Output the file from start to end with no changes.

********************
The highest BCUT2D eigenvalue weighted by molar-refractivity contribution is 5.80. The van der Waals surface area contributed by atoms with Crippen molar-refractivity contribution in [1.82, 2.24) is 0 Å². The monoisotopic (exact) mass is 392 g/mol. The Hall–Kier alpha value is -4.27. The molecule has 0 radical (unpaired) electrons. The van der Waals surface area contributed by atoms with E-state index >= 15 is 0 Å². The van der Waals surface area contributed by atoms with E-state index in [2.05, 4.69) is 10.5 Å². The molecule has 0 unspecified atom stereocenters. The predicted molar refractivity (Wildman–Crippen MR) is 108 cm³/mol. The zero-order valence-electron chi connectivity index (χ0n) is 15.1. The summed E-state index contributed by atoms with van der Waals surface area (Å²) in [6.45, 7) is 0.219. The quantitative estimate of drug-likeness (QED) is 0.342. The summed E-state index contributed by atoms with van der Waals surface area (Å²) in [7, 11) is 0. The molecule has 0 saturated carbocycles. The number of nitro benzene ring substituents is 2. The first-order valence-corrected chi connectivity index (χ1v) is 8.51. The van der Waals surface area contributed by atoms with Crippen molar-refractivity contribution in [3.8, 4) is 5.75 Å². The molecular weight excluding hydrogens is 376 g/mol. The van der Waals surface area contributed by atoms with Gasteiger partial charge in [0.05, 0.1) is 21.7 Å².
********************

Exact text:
The highest BCUT2D eigenvalue weighted by molar-refractivity contribution is 5.80. The van der Waals surface area contributed by atoms with Crippen molar-refractivity contribution in [1.82, 2.24) is 0 Å². The monoisotopic (exact) mass is 392 g/mol. The Hall–Kier alpha value is -4.27. The molecule has 0 radical (unpaired) electrons. The van der Waals surface area contributed by atoms with E-state index >= 15 is 0 Å². The van der Waals surface area contributed by atoms with E-state index in [2.05, 4.69) is 10.5 Å². The molecule has 0 unspecified atom stereocenters. The predicted molar refractivity (Wildman–Crippen MR) is 108 cm³/mol. The zero-order valence-electron chi connectivity index (χ0n) is 15.1. The summed E-state index contributed by atoms with van der Waals surface area (Å²) in [6.45, 7) is 0.219. The quantitative estimate of drug-likeness (QED) is 0.342. The summed E-state index contributed by atoms with van der Waals surface area (Å²) in [7, 11) is 0. The molecule has 0 saturated carbocycles. The number of nitro benzene ring substituents is 2. The first-order valence-corrected chi connectivity index (χ1v) is 8.51. The van der Waals surface area contributed by atoms with Crippen molar-refractivity contribution in [3.8, 4) is 5.75 Å². The molecular weight excluding hydrogens is 376 g/mol. The van der Waals surface area contributed by atoms with Gasteiger partial charge in [0.05, 0.1) is 21.7 Å².